There are four basic forms of business organizations available: limited liability companies (LLCs), partnerships, sole proprietorships, and corporations. This post deals with limited liability companies (LLCs).

The proper choice of the form of business operation will affect your business for a long time. Obtaining my assistance or the assistance of another attorney who is knowledgeable in this practice area is critical to your success.

Here is some information about LLCs, as well as a couple of the considerations when selecting which form of business operation is best for you.

What is a Limited Liability Company?

An LLC is probably one of the most popular forms of business operations today. An LLC is a separate legal entity from its member(s) (i.e. the owner[s]).

An LLC is flexible and can be organized under either Illinois or Wisconsin law or really under any state law you choose. The fee for organizing an LLC and for filing the required annual report for the LLC is cheaper in the state of Wisconsin.

I find that most of my Illinois clients find it worth their time and effort to establish a Wisconsin presence is order to organize their LLC under Wisconsin law thereby reducing the costs of organizing the LLC and maintaining it through filing the required annual reports with the state.

It is less expensive to organize and operate a Wisconsin LLC than an Illinois LLC. Although an LLC is not a corporation, it provides its owners with the same liability protection of a corporation.

How is an LLC organized?

The LLC is formed when an organizer files Articles of Organization with the state (In Wisconsin, all documents are filed with the Wisconsin Department of Financial Institutions) and pays the filing fee. The owners, called members, receive “membership interests” in the LLC in exchange for services, property or cash. If there is more than one member of the LLC, the members usually enter into an Operating Agreement which, together with the state laws governing LLCs, defines the obligations and duties of the members. An LLC is required to file an annual report with the Wisconsin Department of Financial Institutions or the State of Illinois.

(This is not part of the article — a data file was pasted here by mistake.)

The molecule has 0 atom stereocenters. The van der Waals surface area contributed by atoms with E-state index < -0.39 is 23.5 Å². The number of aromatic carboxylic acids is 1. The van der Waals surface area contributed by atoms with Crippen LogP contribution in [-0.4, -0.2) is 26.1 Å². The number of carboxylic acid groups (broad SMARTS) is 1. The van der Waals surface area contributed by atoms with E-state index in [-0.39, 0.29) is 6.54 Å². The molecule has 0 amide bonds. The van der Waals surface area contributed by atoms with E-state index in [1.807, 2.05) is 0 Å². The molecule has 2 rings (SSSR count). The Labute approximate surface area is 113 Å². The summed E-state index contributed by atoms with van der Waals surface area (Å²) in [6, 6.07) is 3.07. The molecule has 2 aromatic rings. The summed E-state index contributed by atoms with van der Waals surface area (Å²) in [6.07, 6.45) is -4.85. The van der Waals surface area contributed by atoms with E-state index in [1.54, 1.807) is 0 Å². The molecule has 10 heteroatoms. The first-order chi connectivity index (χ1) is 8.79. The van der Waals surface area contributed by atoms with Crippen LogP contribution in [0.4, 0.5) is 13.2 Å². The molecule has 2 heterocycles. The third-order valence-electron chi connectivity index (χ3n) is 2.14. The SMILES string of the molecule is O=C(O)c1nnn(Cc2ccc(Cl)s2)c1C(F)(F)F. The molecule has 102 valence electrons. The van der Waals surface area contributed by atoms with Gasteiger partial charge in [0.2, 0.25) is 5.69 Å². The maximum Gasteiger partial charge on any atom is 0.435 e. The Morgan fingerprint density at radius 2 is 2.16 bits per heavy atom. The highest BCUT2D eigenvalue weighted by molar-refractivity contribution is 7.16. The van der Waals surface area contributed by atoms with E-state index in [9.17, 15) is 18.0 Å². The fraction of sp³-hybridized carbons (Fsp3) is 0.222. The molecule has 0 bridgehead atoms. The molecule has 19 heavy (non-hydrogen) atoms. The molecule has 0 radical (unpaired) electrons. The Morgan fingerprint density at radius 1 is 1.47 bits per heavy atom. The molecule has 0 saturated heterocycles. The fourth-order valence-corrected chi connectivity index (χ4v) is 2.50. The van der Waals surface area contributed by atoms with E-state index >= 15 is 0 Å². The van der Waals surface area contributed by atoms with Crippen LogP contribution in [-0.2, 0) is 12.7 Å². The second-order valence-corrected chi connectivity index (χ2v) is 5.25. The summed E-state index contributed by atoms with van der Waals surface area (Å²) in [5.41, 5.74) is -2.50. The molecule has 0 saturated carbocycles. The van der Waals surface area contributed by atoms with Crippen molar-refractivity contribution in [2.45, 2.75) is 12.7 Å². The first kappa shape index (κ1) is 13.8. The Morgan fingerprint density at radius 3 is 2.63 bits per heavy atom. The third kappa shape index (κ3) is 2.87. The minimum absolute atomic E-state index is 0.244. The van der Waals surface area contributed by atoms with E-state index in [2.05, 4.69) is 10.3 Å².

An LLC can be managed by its members or by a manager or management committee. If the LLC is managed by a manager or management committee, the Operating Agreement sets forth the guidelines for the manager or management committee and the limitations and rights to manage the company by the members. If an LLC is managed by a manager or management committee the manager and/or managers have management authority similar to that held by a general partner of a limited partnership. If the LLC is managed by its members, each member has the same broad authority as do general partners in a general partnership. An LLC may have officers appointed similar to a corporation.

What type of tax structure does an LLC have?

An LLC most typically will be taxed as a sole proprietorship (if it has only one member or only a husband and wife are the members) or as a partnership (if it has two or more members). An LLC may also elect to be taxed as a corporation although most LLCs do not make that election.

If the LLC is taxed as a sole proprietor the LLC does not file a separate income tax return, and all of the business income and expenses are reported on Schedule C of the member’s personal Form 1040 (personal income tax return).

If the LLC is taxed as a partnership, the LLC must file its own income tax returns (IRS Form 1065 and Form 3 Wisconsin) but the items of income and expenses are passed through to the income tax returns of the individual members and the LLC pays no taxes itself.

If the partnership is taxed as a corporation, the LLC files a separate income tax return (IRS Form 1120 and Form 5) and pays its own income tax separate from the individual members. A special election can be made where the LLC is taxed as a “S” corporation which is similar to a partnership under the tax laws.

An LLC taxed as a partnership or as a corporation must have a tax identification number.

Even if an LLC is taxed as a sole proprietorship, I recommend that the LLC obtain a tax identification number for tax purposes so to reduce potential identity theft of the sole member’s when performing business operations.

If the LLC has employees, the LLC must withhold taxes and pay employer taxes just like a corporation does.

Does an LLC offer liability protection?

LLC members and managers receive limited liability protection.  They are not liable for the debts and obligations of the business, unless they guarantee the obligations or fail to pay withholding taxes. If an LLC violates environmental laws, the members may have personal liability for the violation.